“The quick brown fox jumps over a lazy dog” is known for using every letter of the alphabet. Typeface creators use such sentences to display the qualities of their fonts. This type of sentence – known as a panagram – has a new spin on one of the most recognizable fonts: Helvetica.
Monotype, one of the largest font companies in the world, owns Helvetica licensing, a font that originated in 1957. After 35 years, Charles Nix, Monotype director, decided the font was due for another upgrade. A video on the company’s website promotes the remaking of Helvetica, known as Helvetica Now.
The font is so popular that a local design agency, Helveticka, decided to rename its company using a play on the font’s name. CK Anderson, Helveticka creative director, said when his former partner retired, he saw it as an opportunity to change the name. That’s when he realized he could incorporate his initials – CKA – and still have the same phonetics as Helvetica.
“That association was a positive for a design firm because of the characteristics of Helvetica,” Anderson said. “It’s versatile, readable, pragmatic and a smart typeface, because it can be used in so many different ways.”
Helveticka’s clients range from Avista to the Davenport Hotel to the Steam Plant, and even though the firm uses Helvetica, it’s not necessarily incorporated into its projects. As for Helvetica Now? Anderson said though they haven’t purchased the font as of yet, his firm is “all in.”
“Without losing the central characteristics of the font, they improved on it,” Anderson said. “I think the changes with Helvetica Now are going to make it more classic and more timeless. It’s improving on a classic, which is not easy to do.”
Greg Stiles, Spokane Falls Community College graphic design instructor, said in an email that updating a font like Helvetica would be a daunting task.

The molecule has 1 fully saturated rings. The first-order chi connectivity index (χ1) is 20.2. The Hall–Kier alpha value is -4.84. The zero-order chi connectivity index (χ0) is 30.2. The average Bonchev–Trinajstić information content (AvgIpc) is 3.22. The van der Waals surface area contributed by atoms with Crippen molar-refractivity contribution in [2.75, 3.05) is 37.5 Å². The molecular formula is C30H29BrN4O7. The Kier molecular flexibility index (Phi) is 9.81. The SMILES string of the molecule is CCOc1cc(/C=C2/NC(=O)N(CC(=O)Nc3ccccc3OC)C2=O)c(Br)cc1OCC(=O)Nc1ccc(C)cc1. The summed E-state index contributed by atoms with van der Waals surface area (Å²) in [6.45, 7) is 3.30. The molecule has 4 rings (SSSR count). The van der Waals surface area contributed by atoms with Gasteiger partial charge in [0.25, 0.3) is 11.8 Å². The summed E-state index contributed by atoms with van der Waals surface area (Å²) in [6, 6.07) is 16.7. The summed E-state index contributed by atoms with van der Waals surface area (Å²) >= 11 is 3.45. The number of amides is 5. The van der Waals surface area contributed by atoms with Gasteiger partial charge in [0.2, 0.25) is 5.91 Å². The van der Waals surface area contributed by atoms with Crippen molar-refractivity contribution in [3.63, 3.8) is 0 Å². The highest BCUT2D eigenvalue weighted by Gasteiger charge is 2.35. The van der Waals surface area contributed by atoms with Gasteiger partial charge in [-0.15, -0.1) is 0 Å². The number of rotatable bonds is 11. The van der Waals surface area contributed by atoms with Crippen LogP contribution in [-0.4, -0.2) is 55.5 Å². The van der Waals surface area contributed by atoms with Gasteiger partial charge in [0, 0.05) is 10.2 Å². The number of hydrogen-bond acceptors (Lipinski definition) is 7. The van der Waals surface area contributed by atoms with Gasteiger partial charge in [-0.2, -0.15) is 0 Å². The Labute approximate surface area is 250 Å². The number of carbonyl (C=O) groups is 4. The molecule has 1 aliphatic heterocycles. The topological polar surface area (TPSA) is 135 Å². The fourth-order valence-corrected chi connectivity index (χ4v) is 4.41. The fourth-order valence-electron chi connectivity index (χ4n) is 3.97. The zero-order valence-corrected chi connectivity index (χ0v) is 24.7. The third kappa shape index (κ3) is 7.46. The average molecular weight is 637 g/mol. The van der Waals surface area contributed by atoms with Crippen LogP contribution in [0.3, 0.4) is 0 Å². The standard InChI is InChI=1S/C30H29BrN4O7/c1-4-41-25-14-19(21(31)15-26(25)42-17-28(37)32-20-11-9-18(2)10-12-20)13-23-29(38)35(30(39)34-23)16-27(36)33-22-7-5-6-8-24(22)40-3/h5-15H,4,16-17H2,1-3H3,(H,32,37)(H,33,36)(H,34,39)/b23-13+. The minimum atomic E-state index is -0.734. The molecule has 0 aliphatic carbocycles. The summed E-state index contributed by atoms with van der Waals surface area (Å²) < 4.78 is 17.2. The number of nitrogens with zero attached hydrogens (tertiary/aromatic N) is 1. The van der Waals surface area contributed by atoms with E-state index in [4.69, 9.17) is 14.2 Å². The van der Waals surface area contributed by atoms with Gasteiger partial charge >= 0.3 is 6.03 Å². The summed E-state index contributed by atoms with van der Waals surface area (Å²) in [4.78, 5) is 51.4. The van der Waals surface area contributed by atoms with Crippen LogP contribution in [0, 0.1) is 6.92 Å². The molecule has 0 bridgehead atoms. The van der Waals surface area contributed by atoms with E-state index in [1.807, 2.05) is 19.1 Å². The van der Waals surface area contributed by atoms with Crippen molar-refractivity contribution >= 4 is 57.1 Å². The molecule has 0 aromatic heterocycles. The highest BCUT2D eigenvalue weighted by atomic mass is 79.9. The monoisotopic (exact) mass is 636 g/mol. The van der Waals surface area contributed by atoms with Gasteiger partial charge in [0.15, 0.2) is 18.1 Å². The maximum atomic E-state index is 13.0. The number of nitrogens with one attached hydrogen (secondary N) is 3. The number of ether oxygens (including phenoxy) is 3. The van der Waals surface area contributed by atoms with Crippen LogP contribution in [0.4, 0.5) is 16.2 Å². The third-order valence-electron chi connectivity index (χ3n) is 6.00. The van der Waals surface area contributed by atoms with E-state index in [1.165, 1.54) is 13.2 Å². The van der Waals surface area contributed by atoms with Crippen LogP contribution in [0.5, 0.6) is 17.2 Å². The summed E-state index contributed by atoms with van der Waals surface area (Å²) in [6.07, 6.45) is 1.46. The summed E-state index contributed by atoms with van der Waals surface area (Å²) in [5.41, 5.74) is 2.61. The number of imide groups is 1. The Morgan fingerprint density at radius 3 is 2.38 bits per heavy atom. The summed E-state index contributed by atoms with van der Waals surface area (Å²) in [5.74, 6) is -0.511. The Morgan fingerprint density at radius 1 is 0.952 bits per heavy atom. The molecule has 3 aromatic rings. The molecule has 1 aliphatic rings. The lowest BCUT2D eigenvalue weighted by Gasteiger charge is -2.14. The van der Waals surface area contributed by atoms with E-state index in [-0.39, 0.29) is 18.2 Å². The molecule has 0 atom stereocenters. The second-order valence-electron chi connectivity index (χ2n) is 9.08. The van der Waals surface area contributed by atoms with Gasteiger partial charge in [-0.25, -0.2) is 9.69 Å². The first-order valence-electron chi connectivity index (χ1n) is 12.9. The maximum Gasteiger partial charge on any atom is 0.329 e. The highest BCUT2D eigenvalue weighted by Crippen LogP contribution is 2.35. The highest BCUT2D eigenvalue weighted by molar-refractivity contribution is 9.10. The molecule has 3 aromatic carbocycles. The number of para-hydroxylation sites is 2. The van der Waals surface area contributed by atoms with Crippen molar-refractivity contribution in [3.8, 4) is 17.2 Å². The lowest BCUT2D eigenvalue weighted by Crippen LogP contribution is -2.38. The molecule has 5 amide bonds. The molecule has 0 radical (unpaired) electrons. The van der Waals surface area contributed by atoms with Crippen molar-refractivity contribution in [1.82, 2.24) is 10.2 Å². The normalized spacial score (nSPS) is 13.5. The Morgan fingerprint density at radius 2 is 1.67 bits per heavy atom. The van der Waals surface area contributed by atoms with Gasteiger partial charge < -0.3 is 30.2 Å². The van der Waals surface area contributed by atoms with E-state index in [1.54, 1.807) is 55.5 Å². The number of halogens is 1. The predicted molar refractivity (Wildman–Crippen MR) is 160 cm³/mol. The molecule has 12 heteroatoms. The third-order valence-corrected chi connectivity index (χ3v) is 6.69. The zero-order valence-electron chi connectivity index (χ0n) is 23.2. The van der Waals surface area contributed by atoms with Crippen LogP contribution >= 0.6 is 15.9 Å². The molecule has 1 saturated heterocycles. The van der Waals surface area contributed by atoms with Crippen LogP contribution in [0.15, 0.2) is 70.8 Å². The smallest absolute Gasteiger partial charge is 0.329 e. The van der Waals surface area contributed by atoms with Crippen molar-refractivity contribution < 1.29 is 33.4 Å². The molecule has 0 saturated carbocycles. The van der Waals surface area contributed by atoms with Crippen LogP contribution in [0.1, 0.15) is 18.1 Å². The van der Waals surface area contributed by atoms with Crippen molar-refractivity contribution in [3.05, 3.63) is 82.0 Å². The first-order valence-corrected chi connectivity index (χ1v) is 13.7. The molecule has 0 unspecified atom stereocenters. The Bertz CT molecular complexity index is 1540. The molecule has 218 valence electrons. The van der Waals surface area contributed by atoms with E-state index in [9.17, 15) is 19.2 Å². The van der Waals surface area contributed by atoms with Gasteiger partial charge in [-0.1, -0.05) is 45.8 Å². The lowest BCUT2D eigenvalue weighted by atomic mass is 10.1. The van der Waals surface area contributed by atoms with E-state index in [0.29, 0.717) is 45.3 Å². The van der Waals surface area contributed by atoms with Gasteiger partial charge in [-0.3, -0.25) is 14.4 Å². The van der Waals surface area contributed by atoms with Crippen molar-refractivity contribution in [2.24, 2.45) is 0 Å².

“Updating and redesigning approximately 40,000 characters is huge undertaking,” Stiles said. “It’s a bit of a thankless job, but for Monotype Imaging Holdings Inc., it can also be very lucrative.”
Monotype’s promotional video said Helvetica Now is better suited for the internet age due to its ability to take on drastically different formats, from gigantic billboards to smartphone apps.
“Helvetica Now, in my opinion, is just a natural evolution of type design,” Stiles said. “It is an attempt to solve digital and visual problems for the Apple Watch or larger applications such as outdoor digital billboards.”
But not everyone is convinced.
“My gut reaction and I’m sure everybody is going to say this is ‘Why?’ ” said Chris Bovey, Vintage Spokane Prints owner. “What is the reason that we need to fix something that’s not broken?”
Bovey said the desire to update the font for a digital world has good intentions, but he feels that something essential was lost in the update. For him, Helvetica brings to mind signage from government buildings and national parks from the 1970s and 1980s.
“If it was me, I wouldn’t tweak that, I wouldn’t mess around with the look,” Bovey said. “I understand with wanting to fix spacing issues … . I’m sure there’s a lot of purists out there that are totally against touching it.”
Bovey said he needs to conceptualize the fonts for any of his work before he can do anything else, and would estimate that around 50% of his design has to do with the typeface he chooses.
Russ Davis, Gray Dog Press owner, said Helvetica’s best application is in signage and book covers. Gray Dog Press works in printing and book design for publishers and self-publishers.
Helvetica works best in these formats because it is a sans serif font, Davis said.
“A good example (of a serif font) is Times New Roman,” Davis said. “Times New Roman has the little embellishments and curlicues at the end of a given letter. Your eye will have a tendency to key in on certain aspects of those embellishments to be able to be able to discern an ‘A,’ to be able to discern one capital over another.”
On the other hand, a sans serif font, like Helvetica, is stripped down. A good example, Davis said, is a lowercase ‘i’ in a sans-serif font.
“It’s just going to be basically a bat and a ball,” Davis said.
In Davis’ experience, once you crack the spine on a book, the best reader experience will be one where the font isn’t even noticed.
“It all has to come together in such a way as to where the reader doesn’t think twice about it, the reader just reads and gets what they can out of the text,” Davis said.
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